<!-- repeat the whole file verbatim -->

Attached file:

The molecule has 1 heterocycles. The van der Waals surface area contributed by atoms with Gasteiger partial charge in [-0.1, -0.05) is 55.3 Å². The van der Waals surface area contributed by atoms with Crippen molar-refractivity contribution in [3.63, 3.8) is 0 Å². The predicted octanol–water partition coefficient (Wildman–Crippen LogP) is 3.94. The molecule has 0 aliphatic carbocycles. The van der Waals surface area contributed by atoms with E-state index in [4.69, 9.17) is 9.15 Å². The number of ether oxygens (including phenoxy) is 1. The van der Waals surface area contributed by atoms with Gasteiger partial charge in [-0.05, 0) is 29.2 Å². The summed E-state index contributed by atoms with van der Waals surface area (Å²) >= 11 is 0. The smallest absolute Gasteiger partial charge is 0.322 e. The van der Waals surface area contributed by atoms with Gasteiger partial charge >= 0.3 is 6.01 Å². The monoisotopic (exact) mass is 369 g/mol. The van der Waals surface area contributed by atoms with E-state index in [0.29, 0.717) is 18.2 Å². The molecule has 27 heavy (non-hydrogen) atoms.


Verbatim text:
The molecule has 1 heterocycles. The van der Waals surface area contributed by atoms with Gasteiger partial charge in [-0.1, -0.05) is 55.3 Å². The van der Waals surface area contributed by atoms with Crippen molar-refractivity contribution in [3.63, 3.8) is 0 Å². The predicted octanol–water partition coefficient (Wildman–Crippen LogP) is 3.94. The molecule has 0 aliphatic carbocycles. The van der Waals surface area contributed by atoms with E-state index in [4.69, 9.17) is 9.15 Å². The number of ether oxygens (including phenoxy) is 1. The van der Waals surface area contributed by atoms with Gasteiger partial charge in [-0.05, 0) is 29.2 Å². The summed E-state index contributed by atoms with van der Waals surface area (Å²) >= 11 is 0. The smallest absolute Gasteiger partial charge is 0.322 e. The van der Waals surface area contributed by atoms with Gasteiger partial charge >= 0.3 is 6.01 Å². The monoisotopic (exact) mass is 369 g/mol. The van der Waals surface area contributed by atoms with E-state index in [0.29, 0.717) is 18.2 Å². The molecule has 27 heavy (non-hydrogen) atoms.